Venus Plus X stresses its themes to such an extent that it seems more a social and philosophical treatise than a novel. Ideas predominate over plot. In its themes, the novel is culturally notable for two reasons. It was written by a man, and it preceded the flowering of women’s science-fictional critiques of sexism by approximately a decade. Theodore Sturgeon addresses issues of sex and gender by presenting contrast through a sort of experimental “control group,” a world in which these factors are not present. His method reminds readers of the definitive force of sex and gender in the present. Technically, his idealized world is not feminist but rather hybrid and one-gendered, in this approach paralleling Ursula K. Le Guin’s well-known The Left Hand of Darkness (1969) and contrasting with more partisan utopias by and about women such as Charlotte Perkins Gilman’s Herland (1914; book form, 1979) and Joanna Russ’s angrier The Female Man (1975). Variations on these themes also figure significantly in fiction by Margaret Atwood, Octavia Butler, and Marge Piercy, among others. Modern science fiction has become a major vehicle for social and cultural commentary, and Sturgeon’s book stands early in one thematic strand of this commentary.
Throughout his long career, Sturgeon was intrigued with the theme of human limitations, limitations on individual thought and emotion as well as constricting social conventions. This concern typically takes two sometimes intertwined science-fictional directions in his work: a negative and satirical view of society’s thwarting of free thought and love, and a positive imagined utopian world or individuals “more than human” (the title of perhaps Sturgeon’s best-known novel, published in 1953). Venus Plus X combines these approaches in its description of the failings of the everyday along with the perfections of a highly fanciful world.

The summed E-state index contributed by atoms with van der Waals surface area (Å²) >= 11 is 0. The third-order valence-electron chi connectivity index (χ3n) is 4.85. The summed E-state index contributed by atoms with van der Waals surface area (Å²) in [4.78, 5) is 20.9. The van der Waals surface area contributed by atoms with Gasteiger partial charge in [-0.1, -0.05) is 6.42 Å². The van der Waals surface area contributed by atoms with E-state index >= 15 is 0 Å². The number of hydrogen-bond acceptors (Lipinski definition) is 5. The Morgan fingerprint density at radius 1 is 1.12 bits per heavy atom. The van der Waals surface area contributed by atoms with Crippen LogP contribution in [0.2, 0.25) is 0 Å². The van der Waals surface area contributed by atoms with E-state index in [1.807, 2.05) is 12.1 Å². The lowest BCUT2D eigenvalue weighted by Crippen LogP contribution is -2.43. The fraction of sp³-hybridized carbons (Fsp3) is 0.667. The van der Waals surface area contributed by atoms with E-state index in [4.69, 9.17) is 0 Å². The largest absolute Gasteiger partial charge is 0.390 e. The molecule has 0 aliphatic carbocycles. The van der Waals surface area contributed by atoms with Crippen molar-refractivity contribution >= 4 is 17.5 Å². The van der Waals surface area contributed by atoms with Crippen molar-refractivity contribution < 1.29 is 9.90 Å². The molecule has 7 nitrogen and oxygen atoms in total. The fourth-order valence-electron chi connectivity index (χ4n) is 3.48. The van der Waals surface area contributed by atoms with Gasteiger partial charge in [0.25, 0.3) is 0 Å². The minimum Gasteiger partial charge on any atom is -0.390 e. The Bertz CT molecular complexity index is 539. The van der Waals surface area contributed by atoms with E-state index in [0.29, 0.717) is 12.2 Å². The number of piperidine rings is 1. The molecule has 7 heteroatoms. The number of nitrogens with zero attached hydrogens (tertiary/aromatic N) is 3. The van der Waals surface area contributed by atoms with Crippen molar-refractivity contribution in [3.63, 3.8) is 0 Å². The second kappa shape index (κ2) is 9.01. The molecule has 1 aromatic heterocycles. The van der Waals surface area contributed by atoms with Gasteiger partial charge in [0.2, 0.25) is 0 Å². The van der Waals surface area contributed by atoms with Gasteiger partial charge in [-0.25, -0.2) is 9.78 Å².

Sturgeon has been noted more as an author of science-fiction short stories, beginning during the late 1930’s contemporaneously with A. E. van Vogt, Isaac Asimov, and Robert Heinlein (all of whom helped establish the influence and popularity of John W. Campbell, Jr.’s magazine Astounding Stories). In his tales, Sturgeon’s emphasis is on the social and psychological rather than on the facts of science and technology. His supposedly innovative narrative techniques have been faulted for being derivative, and his stress on love and rebellion is sometimes adolescent in its tone.